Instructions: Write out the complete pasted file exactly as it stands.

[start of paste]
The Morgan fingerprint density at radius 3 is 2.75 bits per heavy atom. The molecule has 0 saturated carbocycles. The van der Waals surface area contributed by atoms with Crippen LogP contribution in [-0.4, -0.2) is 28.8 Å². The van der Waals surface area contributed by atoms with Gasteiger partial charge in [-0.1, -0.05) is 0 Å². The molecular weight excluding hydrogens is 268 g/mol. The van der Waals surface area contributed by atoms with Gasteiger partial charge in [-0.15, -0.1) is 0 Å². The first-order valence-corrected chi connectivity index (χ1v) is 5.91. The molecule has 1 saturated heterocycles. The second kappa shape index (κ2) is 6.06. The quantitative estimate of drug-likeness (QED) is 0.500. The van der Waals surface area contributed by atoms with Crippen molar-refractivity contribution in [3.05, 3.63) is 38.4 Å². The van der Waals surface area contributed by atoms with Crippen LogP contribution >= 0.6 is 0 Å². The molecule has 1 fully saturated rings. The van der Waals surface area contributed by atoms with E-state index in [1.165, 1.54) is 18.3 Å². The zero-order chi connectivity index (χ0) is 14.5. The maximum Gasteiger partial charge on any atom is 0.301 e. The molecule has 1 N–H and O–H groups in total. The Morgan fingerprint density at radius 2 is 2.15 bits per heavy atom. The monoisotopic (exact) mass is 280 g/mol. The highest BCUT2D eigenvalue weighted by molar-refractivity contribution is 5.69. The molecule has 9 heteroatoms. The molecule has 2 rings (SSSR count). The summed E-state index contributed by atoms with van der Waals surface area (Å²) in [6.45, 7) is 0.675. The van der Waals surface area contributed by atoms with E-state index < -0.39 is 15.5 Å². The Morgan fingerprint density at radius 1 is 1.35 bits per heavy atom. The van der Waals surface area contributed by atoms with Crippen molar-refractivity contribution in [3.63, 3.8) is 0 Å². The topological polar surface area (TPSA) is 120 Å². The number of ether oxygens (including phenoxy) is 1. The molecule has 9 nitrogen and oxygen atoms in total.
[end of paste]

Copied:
The Morgan fingerprint density at radius 3 is 2.75 bits per heavy atom. The molecule has 0 saturated carbocycles. The van der Waals surface area contributed by atoms with Crippen LogP contribution in [-0.4, -0.2) is 28.8 Å². The van der Waals surface area contributed by atoms with Gasteiger partial charge in [-0.1, -0.05) is 0 Å². The molecular weight excluding hydrogens is 268 g/mol. The van der Waals surface area contributed by atoms with Gasteiger partial charge in [-0.15, -0.1) is 0 Å². The first-order valence-corrected chi connectivity index (χ1v) is 5.91. The molecule has 1 saturated heterocycles. The second kappa shape index (κ2) is 6.06. The quantitative estimate of drug-likeness (QED) is 0.500. The van der Waals surface area contributed by atoms with Crippen molar-refractivity contribution in [3.05, 3.63) is 38.4 Å². The van der Waals surface area contributed by atoms with Crippen LogP contribution >= 0.6 is 0 Å². The molecule has 1 fully saturated rings. The van der Waals surface area contributed by atoms with E-state index in [1.165, 1.54) is 18.3 Å². The zero-order chi connectivity index (χ0) is 14.5. The maximum Gasteiger partial charge on any atom is 0.301 e. The molecule has 1 N–H and O–H groups in total. The Morgan fingerprint density at radius 2 is 2.15 bits per heavy atom. The monoisotopic (exact) mass is 280 g/mol. The highest BCUT2D eigenvalue weighted by molar-refractivity contribution is 5.69. The molecule has 9 heteroatoms. The molecule has 2 rings (SSSR count). The summed E-state index contributed by atoms with van der Waals surface area (Å²) in [6.45, 7) is 0.675. The van der Waals surface area contributed by atoms with E-state index < -0.39 is 15.5 Å². The Morgan fingerprint density at radius 1 is 1.35 bits per heavy atom. The van der Waals surface area contributed by atoms with Crippen molar-refractivity contribution in [3.63, 3.8) is 0 Å². The topological polar surface area (TPSA) is 120 Å². The number of ether oxygens (including phenoxy) is 1. The molecule has 9 nitrogen and oxygen atoms in total.